How Different Cartoonists Draw Water – Part II

Based on both site stats and how much social media traction it gets when it comes up in conversation, one of the most enduringly popular posts I’ve done on my blog is 2008’s How Different Cartoonists Draw Water. I wrote that post as I was in the midst of working on both Amelia Earhart: This Broad Ocean and Oyster War–drawing the former and likely just beginning to brainstorm on the latter. I was reminded of the post recently when watching a Cartoonist Kayfabe video that touched on the old practice of keeping a “morgue” pre-internet–a massive file system of clipped visual reference material. I remember mine having lots of hands, greenery/foliage, crowds, and of course water.

Over the past year or so I’ve been accumulating examples of what I consider particularly nice examples of cartoonists’ water drawings, and all that “morgue” talk reminded me that I should probably go ahead and put together a post of what I’ve accumulated. So here–with significantly less commentary than in my original post, and in no particular order–is a second set of How Different Cartoonists Draw Water.


The French cartoonist, Blutch, draws everything really well, so it’s not surprising that he draws water really well. If the beautiful dry brush work here reminds you a bit of Craig Thompson, well, that’s not a coincidence (the influence running Blutch to Thompson, not the other way around of course). I particularly love how, in the third image, so much of the waves/water is just implied gesturally, rather than rendered realistically. 

Here’s some nicely drawn water with an amazing sense of light/light source. I’m in awe of how much work the color choices are doing here to augment the already beautifully-drawn water in this panel from Matthieu Bonhomme’s Charlotte impératrice. I’m not sure if Bonhomme is doing the color here or not?

Looking back at my original post, I’m surprised I didn’t include any Hergé water. Here’re a few to remedy the situation. There’s a ton of water depicted in Tintin and these are only two of several different ways Hergé (and/or his assistants) drew water. I’ve “borrowed” liberally from the first version here for sure in my forthcoming book, Four-Fisted Tales

I don’t know a whole ton about Andreas Martens, but I saw this beautiful water-filled page making the rounds on Twitter and nabbed it. (The sky/clouds in the background are pretty amazing as well!) There’s a real Franklin Booth by way of Wrightson feel to a lot of the mark-making here. 

Breaking the run of French guys, here’s some water from Kamandi by Jack Kirby.  I love that his water looks like repurposed “Kirby krackle.”

Here’s a beautiful Goseki Kojima Lone Wolf and Cub panel. Check out the atmospheric perspective-ish thing going on as the mark-making for the pilings makes them appear hazier and less distinct as they recede into the background.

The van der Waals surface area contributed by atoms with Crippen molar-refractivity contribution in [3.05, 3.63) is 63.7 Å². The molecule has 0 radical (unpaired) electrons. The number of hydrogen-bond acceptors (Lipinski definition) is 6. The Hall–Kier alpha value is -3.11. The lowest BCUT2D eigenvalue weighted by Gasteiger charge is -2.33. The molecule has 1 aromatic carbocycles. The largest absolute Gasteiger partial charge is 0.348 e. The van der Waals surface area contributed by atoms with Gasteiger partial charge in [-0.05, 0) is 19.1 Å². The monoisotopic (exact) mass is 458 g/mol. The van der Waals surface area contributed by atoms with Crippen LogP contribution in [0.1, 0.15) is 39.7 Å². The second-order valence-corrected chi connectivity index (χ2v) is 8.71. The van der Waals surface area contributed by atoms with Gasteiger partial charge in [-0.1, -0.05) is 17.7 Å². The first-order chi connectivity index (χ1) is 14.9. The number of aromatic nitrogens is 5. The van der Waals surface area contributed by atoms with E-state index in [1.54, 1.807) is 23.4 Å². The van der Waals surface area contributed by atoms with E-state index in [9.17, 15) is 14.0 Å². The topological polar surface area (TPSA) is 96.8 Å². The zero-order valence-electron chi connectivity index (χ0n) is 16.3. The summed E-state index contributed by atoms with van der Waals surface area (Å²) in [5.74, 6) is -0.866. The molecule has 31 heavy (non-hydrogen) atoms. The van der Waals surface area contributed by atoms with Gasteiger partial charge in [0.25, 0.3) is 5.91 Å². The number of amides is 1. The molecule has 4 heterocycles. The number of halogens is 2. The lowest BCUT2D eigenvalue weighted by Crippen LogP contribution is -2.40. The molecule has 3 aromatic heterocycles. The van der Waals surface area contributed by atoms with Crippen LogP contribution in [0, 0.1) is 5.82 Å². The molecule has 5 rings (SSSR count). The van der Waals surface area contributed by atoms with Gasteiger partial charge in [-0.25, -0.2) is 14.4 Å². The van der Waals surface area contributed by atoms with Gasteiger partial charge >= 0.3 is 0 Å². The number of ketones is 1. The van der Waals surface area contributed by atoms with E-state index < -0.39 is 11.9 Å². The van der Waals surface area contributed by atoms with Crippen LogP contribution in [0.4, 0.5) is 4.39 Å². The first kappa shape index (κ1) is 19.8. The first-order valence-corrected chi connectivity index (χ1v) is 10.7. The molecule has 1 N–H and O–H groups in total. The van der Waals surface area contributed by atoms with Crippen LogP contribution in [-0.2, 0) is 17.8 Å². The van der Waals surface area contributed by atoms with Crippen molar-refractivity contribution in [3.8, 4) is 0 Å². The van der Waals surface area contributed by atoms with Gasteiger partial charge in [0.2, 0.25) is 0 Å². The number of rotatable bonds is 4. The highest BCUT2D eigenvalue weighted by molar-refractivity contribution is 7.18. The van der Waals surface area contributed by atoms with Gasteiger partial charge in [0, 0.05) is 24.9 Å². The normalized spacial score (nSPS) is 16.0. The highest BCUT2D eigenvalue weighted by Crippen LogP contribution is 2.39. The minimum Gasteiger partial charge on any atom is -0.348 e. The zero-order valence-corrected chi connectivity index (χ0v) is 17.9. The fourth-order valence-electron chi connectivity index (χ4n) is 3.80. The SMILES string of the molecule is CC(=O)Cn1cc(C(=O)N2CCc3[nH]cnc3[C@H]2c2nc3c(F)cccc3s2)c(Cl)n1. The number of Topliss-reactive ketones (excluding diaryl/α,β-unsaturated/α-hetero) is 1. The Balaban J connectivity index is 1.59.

Back to the French guys! Here’s a jaw-dropping Christophe Blain panel from the black and white Gus collection. Or maybe this is from volume 4? I can’t remember. I love the peculiar dry brush marks he’s using in those waves. He started using tons of that in the most recent Gus volumes. I’m guessing he’s using a “rake” brush. I really need to pick one up to experiment with.

So this probably shouldn’t be included thematically, as it’s not a depiction of the surface of a body of water, but I had to include it! This is Winsor McCay. I love how simple the parallel horizontal line thing is, and yet it indicates “underwater” so well. (Maybe someday I’ll do a specific post on depictions of underwater scenes?)

Here’re a couple from Masashi Tanaka’s amazing manga, Gon.  I recently got a gorgeous Italian slipcase collection and have been re-reading them. Like everything he draws, the water here is made with incredibly dense mark-making. I’m guessing there’s a reason this guy did a few odd manga series and then bowed out. 

Here’s a one-off from Jordi Lafebre’s Les Beaux Étés (the second volume, I think?). This one just floored me when I first saw it. The coloring is doing some pretty amazing stuff (the white surface pattern, the reflection from the sunlight) but the way he’s used those contour lines to indicate the visual distortion from the water is amazing. As I’ve mentioned before, I think Jordi Lafebre is one of the absolute best working cartoonists currently. 

If you know me, you know there’s only one thing I like more than comics that take place at sea: comics that take place at sea and in the arctic. Here’s a Junji Ito page with some very nice water from the recent U.S. release of his adaptation of Frankenstein.

Here’s an Alex Toth water panel from the must-have artists edition of Bravo for Adventure. Not surprising for Toth, his water is simple, beautiful, and graphic.

And, finally, I’ll wrap up with maybe my all-time favorite drawer-of-water, Hugo Pratt. I love everything about how Pratt draws water: It’s simple and graphic, yet remains loose and gestural; he uses an amazing variety of mark-making; and he’s got a sizable vocabulary of different ways to depict water. His simple, blocky reflections (usually of boats) are breathtaking. 

1 comment

  1. Arp says:

    This was some amazing stuff, I’m bookmarking this along with your previous post for my ‘morgue.’ Maybe I need to start printing stuff out for a proper morgue.

    I’m not familiar with most of these artists but the 2nd & 3rd panel scream Craig Thompson. I can imagine Craig practicing copying those strokes until he mastered them.

    Also, Martens’ sky & clouds are INSANE. All of it, really. I don’t have the patience for it but damn does it look good.

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